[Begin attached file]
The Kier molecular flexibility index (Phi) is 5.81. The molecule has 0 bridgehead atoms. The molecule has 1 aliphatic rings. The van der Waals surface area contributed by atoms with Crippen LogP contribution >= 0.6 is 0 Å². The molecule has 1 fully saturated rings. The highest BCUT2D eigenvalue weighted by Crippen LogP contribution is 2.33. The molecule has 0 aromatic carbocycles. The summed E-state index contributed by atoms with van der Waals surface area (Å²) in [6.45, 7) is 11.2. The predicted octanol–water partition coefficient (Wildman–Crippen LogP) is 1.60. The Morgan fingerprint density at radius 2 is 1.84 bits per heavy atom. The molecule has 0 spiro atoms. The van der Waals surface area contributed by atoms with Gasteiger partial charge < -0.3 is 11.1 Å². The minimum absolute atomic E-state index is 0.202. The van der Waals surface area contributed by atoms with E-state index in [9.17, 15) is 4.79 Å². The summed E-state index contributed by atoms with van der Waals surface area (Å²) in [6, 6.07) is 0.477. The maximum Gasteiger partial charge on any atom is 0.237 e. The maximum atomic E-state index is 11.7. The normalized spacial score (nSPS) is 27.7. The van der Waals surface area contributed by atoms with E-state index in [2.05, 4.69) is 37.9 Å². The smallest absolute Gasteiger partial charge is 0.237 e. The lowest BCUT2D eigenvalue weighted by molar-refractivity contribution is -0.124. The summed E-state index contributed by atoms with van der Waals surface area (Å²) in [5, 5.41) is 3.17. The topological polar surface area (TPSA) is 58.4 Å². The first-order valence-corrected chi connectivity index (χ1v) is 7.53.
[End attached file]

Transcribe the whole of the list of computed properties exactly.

The Kier molecular flexibility index (Phi) is 5.81. The molecule has 0 bridgehead atoms. The molecule has 1 aliphatic rings. The van der Waals surface area contributed by atoms with Crippen LogP contribution >= 0.6 is 0 Å². The molecule has 1 fully saturated rings. The highest BCUT2D eigenvalue weighted by Crippen LogP contribution is 2.33. The molecule has 0 aromatic carbocycles. The summed E-state index contributed by atoms with van der Waals surface area (Å²) in [6.45, 7) is 11.2. The predicted octanol–water partition coefficient (Wildman–Crippen LogP) is 1.60. The Morgan fingerprint density at radius 2 is 1.84 bits per heavy atom. The molecule has 0 spiro atoms. The van der Waals surface area contributed by atoms with Gasteiger partial charge < -0.3 is 11.1 Å². The minimum absolute atomic E-state index is 0.202. The van der Waals surface area contributed by atoms with E-state index in [9.17, 15) is 4.79 Å². The summed E-state index contributed by atoms with van der Waals surface area (Å²) in [6, 6.07) is 0.477. The maximum Gasteiger partial charge on any atom is 0.237 e. The maximum atomic E-state index is 11.7. The normalized spacial score (nSPS) is 27.7. The van der Waals surface area contributed by atoms with E-state index in [2.05, 4.69) is 37.9 Å². The smallest absolute Gasteiger partial charge is 0.237 e. The lowest BCUT2D eigenvalue weighted by molar-refractivity contribution is -0.124. The summed E-state index contributed by atoms with van der Waals surface area (Å²) in [5, 5.41) is 3.17. The topological polar surface area (TPSA) is 58.4 Å². The first-order valence-corrected chi connectivity index (χ1v) is 7.53.